A World Health Organization (WHO) committee has initiated steps to take India on board while proposing a change in the definition of counterfeiting at the next World Health Assembly.

In the recently concluded inter-country consultations on combating counterfeit medicines here, members of the International Medical Products Anti-Counterfeiting Taskforce (IMPACT) have laid stress on the need for a consensus in finalizing the matter. The new definition says any “false representation in relation to identity, history or source” would be considered a case of counterfeiting.

The significance of the move stems from fears that the new definition could lead to India’s authorized exports of genuine drugs being termed counterfeit, if, by no fault of the exporters, the medicine is smuggled into a different foreign destination. Under the new definition, if medicines originally intended for one country end up in another country where they are not registered, they would be declared counterfeit.

The IMPACT proposal to enlarge the scope of “counterfeit definition” by including such “trade mark violations” was not considered by the WHA during its last meeting in May due to Indian objection.

India has opposed the new definition saying it goes beyond the issue of “quality, safety and efficacy”, and could be used as a tool to project India as a centre of substandard and counterfeit drug production. India also called for further discussions among the WHO member countries to harmonise the definition of “counterfeit” to avoid genuine medicines being tagged as counterfeit — a term normally associated with illegally produced or supplied medicines that may or may not conform to quality specifications.

India had also stated that a generic or branded medicine not registered in a particular country, but available in that country (by whatever means) is not counterfeit but simply an unregistered product.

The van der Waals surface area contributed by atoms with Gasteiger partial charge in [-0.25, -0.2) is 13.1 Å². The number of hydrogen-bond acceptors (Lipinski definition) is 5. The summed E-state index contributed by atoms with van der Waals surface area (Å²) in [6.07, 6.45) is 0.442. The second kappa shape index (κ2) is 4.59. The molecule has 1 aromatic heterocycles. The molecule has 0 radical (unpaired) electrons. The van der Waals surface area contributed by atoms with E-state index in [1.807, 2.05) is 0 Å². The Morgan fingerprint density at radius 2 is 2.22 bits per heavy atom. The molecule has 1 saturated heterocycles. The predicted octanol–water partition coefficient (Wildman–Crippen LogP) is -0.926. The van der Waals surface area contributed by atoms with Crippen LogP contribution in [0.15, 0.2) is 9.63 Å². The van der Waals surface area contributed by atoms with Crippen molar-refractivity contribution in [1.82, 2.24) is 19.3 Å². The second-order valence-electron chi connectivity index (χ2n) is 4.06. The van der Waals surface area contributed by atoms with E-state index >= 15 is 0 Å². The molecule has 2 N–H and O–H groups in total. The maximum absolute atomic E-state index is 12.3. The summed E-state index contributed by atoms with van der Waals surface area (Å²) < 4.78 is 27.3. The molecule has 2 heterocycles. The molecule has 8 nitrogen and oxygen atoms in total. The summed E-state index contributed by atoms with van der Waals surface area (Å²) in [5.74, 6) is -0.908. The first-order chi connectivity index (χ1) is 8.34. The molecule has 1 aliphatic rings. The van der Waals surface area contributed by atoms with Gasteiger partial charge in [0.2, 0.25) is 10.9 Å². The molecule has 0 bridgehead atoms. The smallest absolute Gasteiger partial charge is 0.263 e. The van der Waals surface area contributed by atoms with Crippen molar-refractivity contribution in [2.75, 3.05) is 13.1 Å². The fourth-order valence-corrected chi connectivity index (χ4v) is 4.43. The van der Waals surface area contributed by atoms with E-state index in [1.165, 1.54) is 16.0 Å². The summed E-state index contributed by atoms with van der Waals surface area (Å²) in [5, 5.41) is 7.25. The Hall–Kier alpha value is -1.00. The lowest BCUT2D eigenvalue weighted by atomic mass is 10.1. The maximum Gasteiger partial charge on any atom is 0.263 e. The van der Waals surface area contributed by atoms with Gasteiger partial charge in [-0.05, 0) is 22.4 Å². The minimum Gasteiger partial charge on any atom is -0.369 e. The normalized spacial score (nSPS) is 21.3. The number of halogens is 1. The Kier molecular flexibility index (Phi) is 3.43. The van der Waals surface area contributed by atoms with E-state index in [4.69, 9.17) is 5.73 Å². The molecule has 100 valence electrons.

The domestic drug industry had also expressed apprehensions over the WHO negotiations meant to bring non-health issues that have no direct implications on the safety of a drug within the ambit of the definition of “counterfeit medicine”.

The industry had also pointed out that the IMPACT definition, if read with the EC Regulation, Article 2.1(c) of the European Union, could mean a serious threat to India’s exports of pharmaceutical products. The EC Regulation allows seizure of “counterfeit” products even during transit.

IMPACT has representatives from 22 organizations, including INTERPOL, the Organisation for Economic Co-operation and Development (OECD), the World Intellectual Property Organisation (WIPO) and the WTO.

At the World Health Assembly in May, a draft resolution on counterfeit medical products was proposed by Gambia, Ghana, Nigeria, Tunisia and the United Arab Emirates. The draft resolution, however, was not adopted because consensus could not be arrived at due to differing viewpoints. It has been referred to the Executive Board for further discussion.